Worthy to Receive the Lamb:
Catholics in Political Life and the Reception of Holy
August 4, 2004
As bishops, we have the obligation to teach and guide the Catholic Faithful
whom we shepherd in the Body of Christ. A fundamental teaching of our Church is
respect for the sacred gift of life. This teaching flows from the Natural Law
and from Divine Revelation.
Life is a gift bestowed upon us by God, a truth underscored by the
commandment: "You shall not kill" (Deut 5: 17 ). The Old Testament also teaches
us that human life in the womb is precious to God: "...I formed you in the
womb..." (Jer 1: 5). The right to life is a value "which no individual, no
majority and no State can ever create, modify or destroy, but must only
acknowledge, respect and promote" (Pope John Paul II, Evangelium vitae, 71a). A
law, therefore, which legitimizes the direct killing of innocent human beings
through abortion is intrinsically unjust, since it is directly opposed to the
natural law, to God's revealed commandments, and to the consequent right of
every individual to possess life, from the moment of conception to the moment of
Catholics in political life have the responsibility to exemplify in their
public service this teaching of the Church, and to work for the protection of
all innocent life. There can be no contradiction between the values bestowed by
Baptism and the Catholic Faith, and the public expression of those values.
Catholic public officials who consistently support abortion on demand are
cooperating with evil in a public manner. By supporting pro-abortion legislation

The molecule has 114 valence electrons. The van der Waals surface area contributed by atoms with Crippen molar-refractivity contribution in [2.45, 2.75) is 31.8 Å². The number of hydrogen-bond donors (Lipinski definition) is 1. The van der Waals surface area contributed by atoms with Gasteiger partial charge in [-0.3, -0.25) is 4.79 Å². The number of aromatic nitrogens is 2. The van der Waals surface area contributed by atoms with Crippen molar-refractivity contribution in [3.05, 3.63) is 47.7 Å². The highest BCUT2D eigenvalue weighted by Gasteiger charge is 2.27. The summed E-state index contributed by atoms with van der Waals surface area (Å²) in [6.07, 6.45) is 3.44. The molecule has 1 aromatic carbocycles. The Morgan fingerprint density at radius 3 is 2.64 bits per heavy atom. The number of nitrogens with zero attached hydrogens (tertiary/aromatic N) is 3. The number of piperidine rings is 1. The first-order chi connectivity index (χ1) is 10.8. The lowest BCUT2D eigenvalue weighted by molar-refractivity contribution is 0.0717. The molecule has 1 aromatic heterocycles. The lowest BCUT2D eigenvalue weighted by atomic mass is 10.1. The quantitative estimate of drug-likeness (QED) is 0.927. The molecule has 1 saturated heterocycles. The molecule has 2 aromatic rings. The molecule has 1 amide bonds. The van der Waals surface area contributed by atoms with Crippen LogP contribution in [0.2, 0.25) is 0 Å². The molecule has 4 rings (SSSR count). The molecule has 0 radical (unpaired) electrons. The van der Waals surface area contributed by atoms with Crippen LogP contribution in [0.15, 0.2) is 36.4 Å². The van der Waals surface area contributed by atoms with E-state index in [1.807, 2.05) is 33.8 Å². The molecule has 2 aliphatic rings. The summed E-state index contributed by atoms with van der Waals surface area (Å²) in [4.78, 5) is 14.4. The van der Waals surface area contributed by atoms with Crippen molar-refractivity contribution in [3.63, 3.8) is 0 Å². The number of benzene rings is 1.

they participate in manifest grave sin, a condition which excludes them from
admission to Holy Communion as long as they persist in the pro-abortion stance
(cf. Canon 915).
Holy Communion is where Catholics meet as a family in Christ, united by a
common faith. Every Catholic is responsible for being properly prepared for this
profound union with Christ. Participation in Holy Communion requires certain
dispositions on the part of the communicant, namely, perseverance in the life of
grace, and communion in the faith of the Church, in the sacraments, and in the
hierarchical order of the Church (Pope John Paul II, Ecclesia de Eucharistia,
The Church also recognizes that there is a manifest lack of a proper
disposition for Holy Communion in those whose outward conduct is "seriously,
clearly, and steadfastly contrary" to the Church's moral teaching (Ecclesia de
Eucharistia, 37b). A manifest lack of proper disposition for Holy Communion is
found to be present in those who consistently support pro-abortion legislation.
Because support for pro-abortion legislation is gravely sinful, such persons
should not be admitted to Holy Communion.
We also take this opportunity to address all Catholics whose beliefs and
conduct do not correspond to the Gospel and to Church teaching. To receive the
great gift of God - the Body, Blood, Soul and Divinity of our Lord Jesus Christ
- we must approach Holy Communion free from mortal sin. Those who are conscious
of being in a state of grave sin should avail themselves of the Sacrament of
Reconciliation before coming to Holy Communion. To partake of the Eucharist is
to partake of Christ Himself, and to enter into sacramental communion with our
Lord we must all be properly disposed.
Because of the influence that Catholics in public life have on the conduct of
our daily lives and on the formation of our nation's future, we declare that
Catholics serving in public life espousing positions contrary to the teaching of
the Church on the sanctity and inviolability of human life, especially those
running for or elected to public office, are not to be admitted to Holy
Communion in any Catholic church within our jurisdictions: the Archdiocese of
Atlanta, the Dioceses of Charleston and Charlotte. Only after reconciliation
with the Church has occurred, with the knowledge and consent of the local
bishop, and public disavowal of former support for procured abortion, will the
individual be permitted to approach the Sacrament of the Holy Eucharist.
We undertake this action to safeguard the sacred dignity of the Most Holy
Sacrament of the Altar, to reassure the faithful, and to save sinners.
Most Reverend John F. Donoghue
Archbishop of Atlanta
Most Reverend Robert J. Baker
Bishop of Charleston
Most Reverend Peter J. Jugis
Bishop of Charlotte